Cell nucleus: Nuclear envelope, Chromatin, Nucleolus, Nuclear Matrix

The cell nucleus is an organelle with a membrane found in eukaryotic cells. It is often referred to as the control center of the cell because it holds the genetic material and regulates cellular activity. The spherical or oval nucleus is surrounded by a double membrane called the nuclear envelope. The nuclear pores in nuclear envelope allow the exchange of molecules between the nucleus and the cytoplasm. Within the nucleus, there are several components, including the nuclear envelope, chromatin, nucleolus and nuclear matrix.

Nuclear Envelope

The nucleus is enclosed by a double-layered membrane called the nuclear envelope which separates the interior of the nucleus from the cytoplasm. It consists of an outer membrane and an inner membrane, with a 20-40nm narrow space between them called the perinuclear space. The outer nuclear membrane has ribosomes attached to the surface and is continuous with the rough endoplasmic reticulum; the perinuclear space also continuous with the lumen of endoplasmic reticulum. The inner membrane is closely associated with the fibrillar netlike nuclear lamina. The nuclear lamina is closely connected to the nuclear network, providing a stable support for the cell nucleus.

The nuclear envelope is selectively permeable and ions, amino acids, nucleosides, etc. can enter the nucleus by diffusion or with the assistance of proteins. Larger molecules enter and exit the nucleus through the nuclear pores which are large protein complexes with about 100nm diameter. They span both membranes and allow the exchange of molecules between the nucleus and the cytoplasm,such as RNAs, proteins and other large complexes of macromolecules. Nuclear pores are abundant in cells with high secretion and division rates, such as cancer cells, liver cells, and pancreatic cells.

Chromatin, Chromosomes

Chromatin consists of histones, DNA and proteins involved in DNA replication and transcription and can be easily stained by basic dyes. Due to the abundance of basic amino acid such as arginine and lysine, the histones tend to bind the phosphate groups in DNA. About every 200 base pairs are tightly wrapped around a histone to form a nucleosome. These nucleosomes are connected by the same DNA strand, forming a bead-like structure called chromatin. The coiled DNA is greatly shortened so that it can stay in the cell nucleus. Chromatin is divided into several cluttered thread-like parts that are difficult to identify individually in the interphase. During cell division, chromatin condenses as rod that can be recognized individually by light microscopy, called chromosomes. Human cells typically contain 46 chromosomes, except for sperm and egg cells, which have 23 chromosomes.


They are the most prominent part of the cell nucleus and they are easily distinguished by light microscopy when stained. They usually appear as one or more spheres. Ribosomes are produced in the nucleolus which is composed of rRNA, rDNA (which is responsible for transcribing rRNA) and proteins. The rRNAs are transcribed in the nucleolus, folded and combined to proteins to form large and small subunits. They are then secreted through the nuclear pores into the cytoplasm where they assemble with mRNA to be ribosomes. That is why the nucleolus is large in those cells where protein secretion and division are vigorous.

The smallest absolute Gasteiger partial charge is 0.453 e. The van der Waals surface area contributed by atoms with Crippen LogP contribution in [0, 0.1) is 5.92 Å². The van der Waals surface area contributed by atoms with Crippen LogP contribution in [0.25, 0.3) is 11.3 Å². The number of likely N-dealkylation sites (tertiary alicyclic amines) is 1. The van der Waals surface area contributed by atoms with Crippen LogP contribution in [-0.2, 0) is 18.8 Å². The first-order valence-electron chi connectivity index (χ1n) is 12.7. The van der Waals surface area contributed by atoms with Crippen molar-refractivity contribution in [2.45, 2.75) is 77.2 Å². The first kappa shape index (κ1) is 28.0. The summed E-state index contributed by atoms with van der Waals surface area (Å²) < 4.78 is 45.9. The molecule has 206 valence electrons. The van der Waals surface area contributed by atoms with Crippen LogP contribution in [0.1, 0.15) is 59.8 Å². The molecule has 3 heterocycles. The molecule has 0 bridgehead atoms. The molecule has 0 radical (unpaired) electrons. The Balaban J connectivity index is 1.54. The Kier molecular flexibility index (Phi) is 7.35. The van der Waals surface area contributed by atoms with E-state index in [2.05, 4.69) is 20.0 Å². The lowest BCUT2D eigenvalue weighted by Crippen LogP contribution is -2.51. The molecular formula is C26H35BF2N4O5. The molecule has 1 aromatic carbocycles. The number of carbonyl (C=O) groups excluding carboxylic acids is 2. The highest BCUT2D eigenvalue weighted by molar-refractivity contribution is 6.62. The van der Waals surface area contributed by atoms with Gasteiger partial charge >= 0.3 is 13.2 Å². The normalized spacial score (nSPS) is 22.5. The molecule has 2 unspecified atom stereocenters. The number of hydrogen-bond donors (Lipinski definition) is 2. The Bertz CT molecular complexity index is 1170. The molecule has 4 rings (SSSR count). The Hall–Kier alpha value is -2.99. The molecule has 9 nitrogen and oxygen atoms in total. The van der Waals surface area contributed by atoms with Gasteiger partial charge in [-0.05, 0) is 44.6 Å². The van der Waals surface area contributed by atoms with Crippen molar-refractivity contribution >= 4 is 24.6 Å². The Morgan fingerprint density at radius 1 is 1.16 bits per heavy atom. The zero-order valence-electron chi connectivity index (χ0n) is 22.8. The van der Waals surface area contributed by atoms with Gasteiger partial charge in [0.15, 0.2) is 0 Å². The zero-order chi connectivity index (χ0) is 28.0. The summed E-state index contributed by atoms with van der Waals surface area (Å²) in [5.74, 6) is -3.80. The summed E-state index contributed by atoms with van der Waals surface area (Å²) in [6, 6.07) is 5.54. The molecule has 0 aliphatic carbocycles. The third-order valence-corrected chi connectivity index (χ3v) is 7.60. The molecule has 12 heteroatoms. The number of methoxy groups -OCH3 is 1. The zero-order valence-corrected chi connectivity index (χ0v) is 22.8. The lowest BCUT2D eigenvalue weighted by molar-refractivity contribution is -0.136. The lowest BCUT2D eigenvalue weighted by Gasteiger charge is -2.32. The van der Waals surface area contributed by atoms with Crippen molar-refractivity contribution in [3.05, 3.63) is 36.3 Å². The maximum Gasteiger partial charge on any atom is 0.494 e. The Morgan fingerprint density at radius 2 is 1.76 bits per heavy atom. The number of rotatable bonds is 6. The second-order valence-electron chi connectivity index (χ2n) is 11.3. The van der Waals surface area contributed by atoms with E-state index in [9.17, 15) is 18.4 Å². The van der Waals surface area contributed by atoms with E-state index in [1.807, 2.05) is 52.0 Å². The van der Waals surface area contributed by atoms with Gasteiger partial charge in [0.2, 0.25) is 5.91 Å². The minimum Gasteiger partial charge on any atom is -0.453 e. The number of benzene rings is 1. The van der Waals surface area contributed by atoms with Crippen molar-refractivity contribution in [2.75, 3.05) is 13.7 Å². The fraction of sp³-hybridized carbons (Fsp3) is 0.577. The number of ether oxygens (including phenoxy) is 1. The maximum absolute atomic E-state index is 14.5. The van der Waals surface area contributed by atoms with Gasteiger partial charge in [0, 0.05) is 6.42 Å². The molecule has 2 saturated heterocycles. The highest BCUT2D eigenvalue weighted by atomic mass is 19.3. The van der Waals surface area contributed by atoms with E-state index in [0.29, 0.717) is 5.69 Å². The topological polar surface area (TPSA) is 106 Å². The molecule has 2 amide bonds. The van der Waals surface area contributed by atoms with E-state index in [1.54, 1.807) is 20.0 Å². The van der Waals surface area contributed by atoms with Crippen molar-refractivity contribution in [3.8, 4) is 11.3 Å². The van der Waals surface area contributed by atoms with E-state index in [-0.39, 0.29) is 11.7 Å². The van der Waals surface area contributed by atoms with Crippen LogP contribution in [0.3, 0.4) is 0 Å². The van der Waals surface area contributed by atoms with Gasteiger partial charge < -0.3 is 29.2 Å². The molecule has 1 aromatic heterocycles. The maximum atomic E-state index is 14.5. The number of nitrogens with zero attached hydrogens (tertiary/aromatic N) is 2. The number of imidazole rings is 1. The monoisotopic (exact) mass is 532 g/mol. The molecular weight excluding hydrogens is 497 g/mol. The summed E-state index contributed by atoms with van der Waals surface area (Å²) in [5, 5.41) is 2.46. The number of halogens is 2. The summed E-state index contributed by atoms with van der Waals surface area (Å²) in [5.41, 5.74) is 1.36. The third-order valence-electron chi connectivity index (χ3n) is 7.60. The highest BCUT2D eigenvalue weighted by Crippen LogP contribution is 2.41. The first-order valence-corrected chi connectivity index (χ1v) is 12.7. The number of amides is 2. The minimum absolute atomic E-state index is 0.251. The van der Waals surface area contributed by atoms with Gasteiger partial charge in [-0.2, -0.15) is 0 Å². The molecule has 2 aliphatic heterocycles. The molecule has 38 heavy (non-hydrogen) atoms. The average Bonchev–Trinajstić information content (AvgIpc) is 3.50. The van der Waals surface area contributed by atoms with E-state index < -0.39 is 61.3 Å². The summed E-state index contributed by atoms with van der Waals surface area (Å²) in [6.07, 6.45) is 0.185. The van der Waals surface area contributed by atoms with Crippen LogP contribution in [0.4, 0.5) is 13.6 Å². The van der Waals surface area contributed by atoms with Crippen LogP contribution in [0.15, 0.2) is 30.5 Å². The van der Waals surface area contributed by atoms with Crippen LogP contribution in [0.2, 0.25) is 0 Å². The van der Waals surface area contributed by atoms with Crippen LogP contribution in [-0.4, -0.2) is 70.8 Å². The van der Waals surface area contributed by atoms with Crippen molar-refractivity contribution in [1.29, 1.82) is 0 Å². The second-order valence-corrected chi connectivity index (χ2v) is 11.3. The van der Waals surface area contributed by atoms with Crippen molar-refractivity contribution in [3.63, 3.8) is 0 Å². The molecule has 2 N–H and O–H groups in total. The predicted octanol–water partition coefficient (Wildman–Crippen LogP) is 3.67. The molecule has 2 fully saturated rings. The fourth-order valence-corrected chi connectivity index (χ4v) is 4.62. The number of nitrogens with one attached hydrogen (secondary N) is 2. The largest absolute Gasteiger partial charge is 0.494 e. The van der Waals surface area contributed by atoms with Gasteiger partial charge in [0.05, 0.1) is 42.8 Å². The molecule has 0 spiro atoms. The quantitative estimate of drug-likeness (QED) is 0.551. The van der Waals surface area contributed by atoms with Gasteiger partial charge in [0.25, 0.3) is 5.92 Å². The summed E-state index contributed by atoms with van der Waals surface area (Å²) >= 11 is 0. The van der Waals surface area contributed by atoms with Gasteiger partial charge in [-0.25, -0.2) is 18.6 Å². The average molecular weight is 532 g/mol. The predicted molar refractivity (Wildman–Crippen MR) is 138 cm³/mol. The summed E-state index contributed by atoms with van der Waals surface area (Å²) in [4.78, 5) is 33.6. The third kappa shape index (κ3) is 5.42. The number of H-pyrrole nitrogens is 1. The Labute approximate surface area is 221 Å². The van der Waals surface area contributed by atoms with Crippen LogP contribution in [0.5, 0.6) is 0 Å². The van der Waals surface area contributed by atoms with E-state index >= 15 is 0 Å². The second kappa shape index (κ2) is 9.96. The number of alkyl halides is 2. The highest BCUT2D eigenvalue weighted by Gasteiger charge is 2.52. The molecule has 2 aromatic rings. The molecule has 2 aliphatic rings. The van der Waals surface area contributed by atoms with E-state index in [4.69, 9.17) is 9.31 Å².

The nuclear matrix or nucleoskeleton

It is a gelatinous fibrillar network with protein and a little RNA,DNA. It connects to the nuclear lamina and provides structural support to the nucleus, maintaining its shape and preventing collapse. The nuclear matrix provides anchors for various nuclear processes, including DNA repair, replication, transcription, regulation, RNA processing. Similar to the cytoskeleton, material in the nucleus can be transported along the nuclear matrix and some enzymes also attach to it.

Overall, the nucleus performs several key functions in the cell. It controls gene expression by regulating the transcription and translation. It is involved in DNA replication during cell division.

Frequently Asked Questions

Why is DNA wrapped around histones?

It reduces the length of DNA and allows it to fit inside the cell nucleus. The length of DNA can reach several meters, and without a mechanism to shorten it, DNA would be impossible to fit into a nucleus that is only a few micrometers.

Histones are also involved in the regulation of gene expression. When nucleosomes (DNA and histones) are tightly packed, it becomes difficult for certain transcription-related proteins to bind to DNA, thereby hindering transcription and protein synthesis. Transcribed genes are usually found in regions of loosely packed nucleosomes. Eukaryotes modify histones to regulate chromatin compaction or opening, such as methylation or acetylation.

Chromatin vs. Chromosomes?

Chromatin and chromosomes are the same substance at different stages. They are chemically identical, but have different structures. During the interphase, nucleosomes (DNA and histones) form a loosely network scattered in the nucleus, making it impossible to distinguish individual chromosomes. When the cell divides, chromatin condenses and coils to become visible chromosomes. These shortened and thickened chromosomes can be found under a light microscope clearly.

Is all DNA in eukaryotic organisms located within the cell nucleus?

No, a small portion of DNA is also found in mitochondria or chloroplasts, and some proteins are encoded by these DNA. However, the majority of proteins in mitochondria and chloroplasts are encoded by DNA within the nucleus.